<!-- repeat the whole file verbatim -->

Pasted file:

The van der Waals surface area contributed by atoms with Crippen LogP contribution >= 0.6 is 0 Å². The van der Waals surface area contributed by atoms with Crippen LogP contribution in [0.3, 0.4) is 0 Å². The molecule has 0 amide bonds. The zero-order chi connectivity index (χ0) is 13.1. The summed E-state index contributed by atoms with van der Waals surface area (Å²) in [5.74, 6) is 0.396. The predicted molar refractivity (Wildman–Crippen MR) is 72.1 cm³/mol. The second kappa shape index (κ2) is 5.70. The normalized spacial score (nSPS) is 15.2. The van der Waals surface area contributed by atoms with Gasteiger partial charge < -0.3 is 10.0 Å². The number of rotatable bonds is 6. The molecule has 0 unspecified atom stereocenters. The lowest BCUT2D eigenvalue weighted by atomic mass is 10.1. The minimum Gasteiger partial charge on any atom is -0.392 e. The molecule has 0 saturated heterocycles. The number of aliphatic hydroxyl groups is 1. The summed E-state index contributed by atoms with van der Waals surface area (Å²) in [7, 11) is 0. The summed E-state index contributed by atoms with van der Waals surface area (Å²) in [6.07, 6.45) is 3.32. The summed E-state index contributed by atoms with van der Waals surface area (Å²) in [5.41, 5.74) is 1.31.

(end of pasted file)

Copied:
The van der Waals surface area contributed by atoms with Crippen LogP contribution >= 0.6 is 0 Å². The van der Waals surface area contributed by atoms with Crippen LogP contribution in [0.3, 0.4) is 0 Å². The molecule has 0 amide bonds. The zero-order chi connectivity index (χ0) is 13.1. The summed E-state index contributed by atoms with van der Waals surface area (Å²) in [5.74, 6) is 0.396. The predicted molar refractivity (Wildman–Crippen MR) is 72.1 cm³/mol. The second kappa shape index (κ2) is 5.70. The normalized spacial score (nSPS) is 15.2. The van der Waals surface area contributed by atoms with Gasteiger partial charge < -0.3 is 10.0 Å². The number of rotatable bonds is 6. The molecule has 0 unspecified atom stereocenters. The lowest BCUT2D eigenvalue weighted by atomic mass is 10.1. The minimum Gasteiger partial charge on any atom is -0.392 e. The molecule has 0 saturated heterocycles. The number of aliphatic hydroxyl groups is 1. The summed E-state index contributed by atoms with van der Waals surface area (Å²) in [7, 11) is 0. The summed E-state index contributed by atoms with van der Waals surface area (Å²) in [6.07, 6.45) is 3.32. The summed E-state index contributed by atoms with van der Waals surface area (Å²) in [5.41, 5.74) is 1.31.